Weak spot LNG prices don't help Asia much, but boost Europe
The price of spot cargoes of liquefied natural gas (LNG) has ticked up recently in Asia amid tentative signs of some peak summer demand, but the problem remains that for many buyers the cost is still too high.
While the market focuses on the spot price as a way of assessing the extent of oversupply, or the strength of demand, it’s worth noting that the market for short-term cargoes is dwarfed by the far greater volumes procured under long-term, mainly crude oil-linked contracts.
This means that for many consumers of LNG, especially in the top- and third-ranked buyers Japan and South Korea, the decline in spot prices is largely irrelevant.
For weak spot prices to become relevant, demand in those countries has to be so strong that additional cargoes over and above contracted volumes are needed.
The spot price for cargoes delivered to North Asia LNG-AS rose to $5 per million British thermal units (mmBtu) in the week ending Aug. 16, the highest since late June and 25% above the $4 trough reached in early August.
It’s also worth noting that the spot price reached a northern summer peak last year of $12 in June, and was at $11 in the week to Aug. 17, 2018, more than double the current price.
But while spot prices have slumped as producers in Australia and the United States commissioned new plants, the long-term contract price, which accounts for about two-thirds of the global market, has fallen by a considerably smaller margin.
South Korea paid $9.40 per mmBtu for its LNG imports in July, which is only 6% less than the $10.01 it paid for them in July 2018, according to customs data. This price would mainly reflect volumes under long-term contract, but would also include cargoes under spot contracts.
For the first seven months of the year, South Korea paid an average $10.22 per mmBtu for LNG, which was 6.9% higher than for the same period last year.
Japan’s LNG cost an average $9.14 per mmBtu in June this year, down only marginally from $9.79 for the same month a year ago, according to official data.
The fact that both Japan and South Korea haven’t seen much benefit from lower spot prices for LNG is largely a reflection of the higher cost of Brent crude oil for much of the first half of 2019, with the price rising from a closing low of $50.47 a barrel in November last year to a peak of $74.57 in late April.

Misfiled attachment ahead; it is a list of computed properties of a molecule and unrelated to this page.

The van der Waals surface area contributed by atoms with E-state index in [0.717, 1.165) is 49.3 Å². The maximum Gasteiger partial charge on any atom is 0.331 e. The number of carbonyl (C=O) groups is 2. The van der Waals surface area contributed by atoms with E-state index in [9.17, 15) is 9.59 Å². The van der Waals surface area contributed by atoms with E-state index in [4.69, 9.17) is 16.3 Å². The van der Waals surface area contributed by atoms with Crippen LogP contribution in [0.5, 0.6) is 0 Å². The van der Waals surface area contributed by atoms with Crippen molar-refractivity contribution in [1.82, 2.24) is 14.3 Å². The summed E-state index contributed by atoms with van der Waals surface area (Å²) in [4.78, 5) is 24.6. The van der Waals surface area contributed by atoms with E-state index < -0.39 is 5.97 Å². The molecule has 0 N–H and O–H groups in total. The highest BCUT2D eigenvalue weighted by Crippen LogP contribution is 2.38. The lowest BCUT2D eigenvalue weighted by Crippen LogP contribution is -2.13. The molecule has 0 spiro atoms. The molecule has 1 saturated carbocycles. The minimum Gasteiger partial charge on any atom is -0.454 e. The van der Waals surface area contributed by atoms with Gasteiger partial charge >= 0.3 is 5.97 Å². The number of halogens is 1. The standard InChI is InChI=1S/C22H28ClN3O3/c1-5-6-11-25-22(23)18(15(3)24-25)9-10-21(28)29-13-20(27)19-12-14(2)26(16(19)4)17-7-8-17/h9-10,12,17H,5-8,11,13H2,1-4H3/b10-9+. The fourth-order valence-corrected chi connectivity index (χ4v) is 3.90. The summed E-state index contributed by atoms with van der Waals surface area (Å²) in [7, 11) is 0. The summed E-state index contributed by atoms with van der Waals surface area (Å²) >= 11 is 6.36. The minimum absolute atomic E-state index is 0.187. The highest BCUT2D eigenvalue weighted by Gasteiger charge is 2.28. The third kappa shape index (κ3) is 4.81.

While Brent and other crudes have been dropping since the April high, the price is still above the November low, which is reflected in the still relatively high price of contract LNG compared to spot supplies.
ASIAN LNG DEMAND STRUGGLES
It’s therefore not surprising that LNG imports in both Japan and South Korea have been falling.
For the first seven months of the year South Korea’s imports were 22.9 million tonnes, down from 25.4 million in the same period last year.
In Japan, imports for the first half were 38.6 million tonnes, a drop of 8.2% compared to the same period last year.
China, the world’s second-biggest LNG importer, is still growing imports, but at a far slower pace than before.
China’s January to July imports of the super-chilled fuel were 32.8 million tonnes, up 18.8% on 27.6 million in the same period a year ago, according to vessel-tracking and port data compiled by Refinitiv.
However, for the whole of 2018, China’s imports were 38.6% higher than for 2017.
China also buys a greater percentage of its LNG on the spot market, meaning it has managed to secure some of the benefits of a lower spot price.
It also has a fixed, low-priced long-term contract with Australia’s Northwest Shelf venture, which also lowers the cost of LNG supplied to China.
The reliance on long-term contracts for much of Asia’s supplies is probably largely responsible for the mediocre growth in demand so far this year, with Refinitiv data showing the continent imported 139.3 million tonnes in the first seven months of the year, up a mere 2.9% from the same period in 2018.
In contrast, Europe’s imports of 51.5 million tonnes in the January to July period are up 87% from the 27.5 million in the same period last year, showing the continent’s ability to take greater spot volumes is paying dividends for its natural gas utilities.
The problem for LNG producers is that they need to boost demand for their product in order to sell their existing output, not to mention all the future production now in the pipeline.
But in order to do so they will have to accept lower prices and more flexible pricing systems, and by doing so they will undermine the economics of existing and new ventures.
Editing by Richard Pullin
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